You see, Flora, seeing the situation as my fault suggests you have little grasp of the situation. I have contributed a number of threads, including a few that have made Brian's "prep" post. When asked, I have provided reliable information on all manner of subjects. I don't go out of my way to rain on anyone's parade. The only folks I have truly annoyed are those who want TB 2000 to become a private chapel for worshipping the "prep" God. Those who want to discuss Y2K like adults find little fault in my presence.

-- Ken Decker (kcdecker@worldnet.att.net), December 07, 1999.

Decker must have a masochistic streak to still be calling here.


What is the point?

Dear Reader,

The general utility of this forum seems to be in decline. Readers from the pessimist-survivalist-fatalist (PSF) camp appear near completion in their preparations. The idealist-optimist-realists (IOR) folks repeat the generally positive media reports and quibble with the radical elements over the interpretation.

The paranoid posters suspect Y2K connections to every negative event. The hard core survivalists continue to worry about issues like the virtues of the Ruger M-14 .223 semi-auto rifle or how many thousands of rounds of ammo to stockpile. Conspiracy buffs contemplate the all- inclusive government-business-media "spin" on Y2K. Let us not forget the Gaia-types who look forward to a new agrarian age where we live happily without the evils of technology (like state-of-the-art medical facilities). The anti-fractional reserve banking gold bugs trade notes with economic illiterates. The computer wonks (none has less than "decades" of experience with every system ever developed) argue over chips and code. Finally, the rationalists calmly point that having several tons of soybeans in the cellar can do no harm.

What is the point?

The PSF folks are better served by hardcore survivalist web pages or perhaps homesteading or small farming sites. Posts by the IOR contingent generally fall on deaf ears. Has anyone decided to ease up on preparations based on reading a post on this forum?

While I have only posted on this forum a relatively short period of time, the posts have become increasingly less interesting... at least to me. On occasion, some of the more rational folks become involved on a particular thread. Even then, one more often sees ridicule than reason. While I have seen flashes of IS expertise, the quality of thought on economic issues... abysmal.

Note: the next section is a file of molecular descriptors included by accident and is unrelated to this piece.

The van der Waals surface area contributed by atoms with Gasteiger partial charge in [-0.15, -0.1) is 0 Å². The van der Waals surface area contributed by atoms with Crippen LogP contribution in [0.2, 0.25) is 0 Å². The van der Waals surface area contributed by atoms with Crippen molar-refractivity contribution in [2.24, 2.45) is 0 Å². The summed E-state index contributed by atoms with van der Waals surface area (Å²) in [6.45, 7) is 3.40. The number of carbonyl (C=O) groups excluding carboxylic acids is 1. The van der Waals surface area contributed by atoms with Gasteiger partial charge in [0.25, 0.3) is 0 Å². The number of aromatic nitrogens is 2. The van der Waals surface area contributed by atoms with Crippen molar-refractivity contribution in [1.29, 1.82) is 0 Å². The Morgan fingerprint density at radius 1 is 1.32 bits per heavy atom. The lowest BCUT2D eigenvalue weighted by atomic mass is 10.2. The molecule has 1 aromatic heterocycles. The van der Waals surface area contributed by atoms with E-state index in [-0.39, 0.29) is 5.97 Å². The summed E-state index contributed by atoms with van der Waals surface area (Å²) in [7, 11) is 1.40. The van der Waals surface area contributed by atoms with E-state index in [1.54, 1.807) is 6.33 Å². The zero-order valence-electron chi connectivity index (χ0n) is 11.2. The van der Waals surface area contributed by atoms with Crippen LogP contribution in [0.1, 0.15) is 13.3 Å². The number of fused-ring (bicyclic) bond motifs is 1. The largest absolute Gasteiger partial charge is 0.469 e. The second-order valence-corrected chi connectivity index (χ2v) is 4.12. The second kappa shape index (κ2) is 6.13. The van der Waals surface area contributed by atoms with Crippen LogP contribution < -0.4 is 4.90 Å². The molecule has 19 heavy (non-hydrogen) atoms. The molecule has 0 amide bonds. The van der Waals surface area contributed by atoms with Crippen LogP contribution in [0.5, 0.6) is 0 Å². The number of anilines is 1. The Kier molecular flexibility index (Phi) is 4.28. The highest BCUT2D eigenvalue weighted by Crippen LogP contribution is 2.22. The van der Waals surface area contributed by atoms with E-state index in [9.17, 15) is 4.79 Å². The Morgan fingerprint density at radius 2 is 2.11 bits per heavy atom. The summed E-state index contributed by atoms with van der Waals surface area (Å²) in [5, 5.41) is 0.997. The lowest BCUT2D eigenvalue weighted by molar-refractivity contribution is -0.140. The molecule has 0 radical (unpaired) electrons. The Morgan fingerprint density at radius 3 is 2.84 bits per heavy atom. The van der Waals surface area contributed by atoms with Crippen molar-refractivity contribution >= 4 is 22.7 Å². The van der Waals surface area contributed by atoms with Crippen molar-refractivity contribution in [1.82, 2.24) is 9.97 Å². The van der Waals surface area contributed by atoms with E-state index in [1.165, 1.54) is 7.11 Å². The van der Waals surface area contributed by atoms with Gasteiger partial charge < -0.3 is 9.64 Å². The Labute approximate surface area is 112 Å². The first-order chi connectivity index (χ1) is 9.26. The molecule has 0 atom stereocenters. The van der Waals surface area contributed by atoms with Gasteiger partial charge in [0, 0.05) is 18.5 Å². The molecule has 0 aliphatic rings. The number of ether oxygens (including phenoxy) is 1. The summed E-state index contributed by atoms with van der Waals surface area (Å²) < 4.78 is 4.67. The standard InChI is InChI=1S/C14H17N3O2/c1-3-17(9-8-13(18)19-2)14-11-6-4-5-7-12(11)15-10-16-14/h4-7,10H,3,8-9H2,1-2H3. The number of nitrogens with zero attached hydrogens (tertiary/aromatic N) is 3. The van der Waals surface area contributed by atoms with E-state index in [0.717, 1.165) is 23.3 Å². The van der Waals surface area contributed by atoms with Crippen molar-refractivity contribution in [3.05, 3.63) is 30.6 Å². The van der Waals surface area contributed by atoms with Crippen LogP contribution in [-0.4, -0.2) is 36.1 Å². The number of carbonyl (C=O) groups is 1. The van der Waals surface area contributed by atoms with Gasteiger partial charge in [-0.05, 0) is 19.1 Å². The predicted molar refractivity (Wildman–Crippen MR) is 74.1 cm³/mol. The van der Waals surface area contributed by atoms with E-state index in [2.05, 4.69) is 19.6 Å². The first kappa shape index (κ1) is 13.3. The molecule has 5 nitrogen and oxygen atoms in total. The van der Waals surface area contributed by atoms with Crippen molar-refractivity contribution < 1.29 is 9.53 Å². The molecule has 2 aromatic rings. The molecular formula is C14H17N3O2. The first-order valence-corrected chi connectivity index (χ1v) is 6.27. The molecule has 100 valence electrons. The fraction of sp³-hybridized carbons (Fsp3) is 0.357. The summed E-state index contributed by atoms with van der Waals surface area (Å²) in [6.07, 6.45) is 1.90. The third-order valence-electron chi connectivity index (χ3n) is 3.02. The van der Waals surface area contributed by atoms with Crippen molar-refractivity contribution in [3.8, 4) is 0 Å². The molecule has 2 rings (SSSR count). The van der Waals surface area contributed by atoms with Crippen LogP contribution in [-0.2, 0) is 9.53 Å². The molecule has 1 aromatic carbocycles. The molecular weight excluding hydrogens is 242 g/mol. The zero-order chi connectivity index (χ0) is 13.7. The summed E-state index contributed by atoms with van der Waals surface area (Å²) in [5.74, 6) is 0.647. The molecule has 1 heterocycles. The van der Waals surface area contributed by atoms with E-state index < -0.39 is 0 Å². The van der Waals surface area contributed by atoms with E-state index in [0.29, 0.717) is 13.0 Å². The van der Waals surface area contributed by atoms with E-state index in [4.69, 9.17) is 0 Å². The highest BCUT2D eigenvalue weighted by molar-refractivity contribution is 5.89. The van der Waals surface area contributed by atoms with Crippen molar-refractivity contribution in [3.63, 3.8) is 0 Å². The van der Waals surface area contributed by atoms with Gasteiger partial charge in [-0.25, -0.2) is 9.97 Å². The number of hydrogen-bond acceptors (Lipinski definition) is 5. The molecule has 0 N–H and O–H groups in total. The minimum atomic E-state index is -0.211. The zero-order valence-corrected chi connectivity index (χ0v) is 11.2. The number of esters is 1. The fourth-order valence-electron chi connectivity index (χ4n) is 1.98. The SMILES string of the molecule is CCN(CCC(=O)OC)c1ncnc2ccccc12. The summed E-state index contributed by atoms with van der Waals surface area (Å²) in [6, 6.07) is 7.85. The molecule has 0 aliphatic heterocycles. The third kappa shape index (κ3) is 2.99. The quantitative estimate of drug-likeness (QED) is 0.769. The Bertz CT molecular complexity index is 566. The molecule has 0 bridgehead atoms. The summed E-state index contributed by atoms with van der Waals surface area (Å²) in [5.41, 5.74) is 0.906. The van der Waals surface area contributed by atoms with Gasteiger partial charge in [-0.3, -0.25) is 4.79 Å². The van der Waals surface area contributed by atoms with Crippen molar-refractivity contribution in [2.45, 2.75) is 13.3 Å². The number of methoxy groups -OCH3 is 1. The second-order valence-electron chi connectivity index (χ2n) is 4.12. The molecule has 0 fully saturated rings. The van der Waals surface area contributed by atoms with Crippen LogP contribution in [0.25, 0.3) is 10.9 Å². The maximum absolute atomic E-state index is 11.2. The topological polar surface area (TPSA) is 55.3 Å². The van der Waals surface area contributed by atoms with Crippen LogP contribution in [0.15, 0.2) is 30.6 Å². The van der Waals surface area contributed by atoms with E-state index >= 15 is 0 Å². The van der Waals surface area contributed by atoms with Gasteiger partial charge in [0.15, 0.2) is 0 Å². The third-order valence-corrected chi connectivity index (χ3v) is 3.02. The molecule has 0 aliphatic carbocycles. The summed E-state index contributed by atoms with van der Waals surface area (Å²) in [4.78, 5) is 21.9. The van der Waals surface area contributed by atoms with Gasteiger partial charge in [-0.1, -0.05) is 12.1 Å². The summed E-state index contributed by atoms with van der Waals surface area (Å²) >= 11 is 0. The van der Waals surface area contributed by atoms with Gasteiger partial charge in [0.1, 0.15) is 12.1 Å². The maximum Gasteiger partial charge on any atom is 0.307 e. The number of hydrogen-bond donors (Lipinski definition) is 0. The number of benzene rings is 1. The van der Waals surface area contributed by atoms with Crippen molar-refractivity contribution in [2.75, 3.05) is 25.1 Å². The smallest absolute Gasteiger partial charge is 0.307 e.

Yes, anticipating that some readers have a grasp of the obvious, I can choose not to read the forum. I believe there are a few intelligent, reasonable people who read (and post) here. It makes it worth a mouse-click... at least for now.


-- Mr. Decker (kcdecker@worldnet.att.net), April 22, 1999

-- (long@time.regular), December 07, 1999.

Ken, try some Ginko Biloba for that memory problem. The thread concerned how the population would react to a depressionary change in the economy brought on by y2k, and the issue was that the behavior would be much more violent.

'E' for effort though. Hang in there.

-- a (a@a.a), December 07, 1999.


My hat is off to Brian, I've mentioned to him that he interacts with you very well. You HAVE made positive contributions here, sheesh I even bequeathed my Gaines Burgers to you on one of the C. Gerges threads. I do not fault you {or even falut you, 'scuse the haste, am doing my best soccer mom impression today in the mean time} for the forum's decline. I just thought it ironic that you were mooning over the loss of serious posters, by your admission of apology I think you know what I referred to. You can win several battles and still lose the war, as I'm sure you're aware.